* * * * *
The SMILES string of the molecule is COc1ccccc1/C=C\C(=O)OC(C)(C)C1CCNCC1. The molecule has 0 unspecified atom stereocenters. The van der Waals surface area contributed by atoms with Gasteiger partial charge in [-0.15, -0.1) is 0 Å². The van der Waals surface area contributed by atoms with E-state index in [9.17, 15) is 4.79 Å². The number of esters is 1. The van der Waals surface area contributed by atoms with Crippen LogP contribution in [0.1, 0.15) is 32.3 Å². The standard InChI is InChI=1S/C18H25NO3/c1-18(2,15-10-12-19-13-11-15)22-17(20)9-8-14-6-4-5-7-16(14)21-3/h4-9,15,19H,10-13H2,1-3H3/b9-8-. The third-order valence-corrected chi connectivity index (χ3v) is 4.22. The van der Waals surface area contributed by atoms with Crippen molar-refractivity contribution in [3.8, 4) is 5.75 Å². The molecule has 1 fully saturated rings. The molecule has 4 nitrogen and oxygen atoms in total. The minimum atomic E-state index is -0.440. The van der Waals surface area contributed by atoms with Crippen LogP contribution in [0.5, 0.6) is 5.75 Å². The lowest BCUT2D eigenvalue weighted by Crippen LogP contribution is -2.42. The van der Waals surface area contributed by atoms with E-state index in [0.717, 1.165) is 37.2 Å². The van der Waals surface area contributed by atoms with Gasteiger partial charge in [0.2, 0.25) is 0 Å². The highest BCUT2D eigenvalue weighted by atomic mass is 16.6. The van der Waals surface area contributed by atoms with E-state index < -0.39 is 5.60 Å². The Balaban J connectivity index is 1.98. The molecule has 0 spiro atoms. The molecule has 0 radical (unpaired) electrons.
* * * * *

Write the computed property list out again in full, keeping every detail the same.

The SMILES string of the molecule is COc1ccccc1/C=C\C(=O)OC(C)(C)C1CCNCC1. The molecule has 0 unspecified atom stereocenters. The van der Waals surface area contributed by atoms with Gasteiger partial charge in [-0.15, -0.1) is 0 Å². The van der Waals surface area contributed by atoms with E-state index in [9.17, 15) is 4.79 Å². The number of esters is 1. The van der Waals surface area contributed by atoms with Crippen LogP contribution in [0.1, 0.15) is 32.3 Å². The standard InChI is InChI=1S/C18H25NO3/c1-18(2,15-10-12-19-13-11-15)22-17(20)9-8-14-6-4-5-7-16(14)21-3/h4-9,15,19H,10-13H2,1-3H3/b9-8-. The third-order valence-corrected chi connectivity index (χ3v) is 4.22. The van der Waals surface area contributed by atoms with Crippen molar-refractivity contribution in [3.8, 4) is 5.75 Å². The molecule has 1 fully saturated rings. The molecule has 4 nitrogen and oxygen atoms in total. The minimum atomic E-state index is -0.440. The van der Waals surface area contributed by atoms with Crippen LogP contribution in [0.5, 0.6) is 5.75 Å². The lowest BCUT2D eigenvalue weighted by Crippen LogP contribution is -2.42. The van der Waals surface area contributed by atoms with E-state index in [0.717, 1.165) is 37.2 Å². The van der Waals surface area contributed by atoms with Gasteiger partial charge in [0.2, 0.25) is 0 Å². The highest BCUT2D eigenvalue weighted by atomic mass is 16.6. The van der Waals surface area contributed by atoms with E-state index < -0.39 is 5.60 Å². The Balaban J connectivity index is 1.98. The molecule has 0 spiro atoms. The molecule has 0 radical (unpaired) electrons.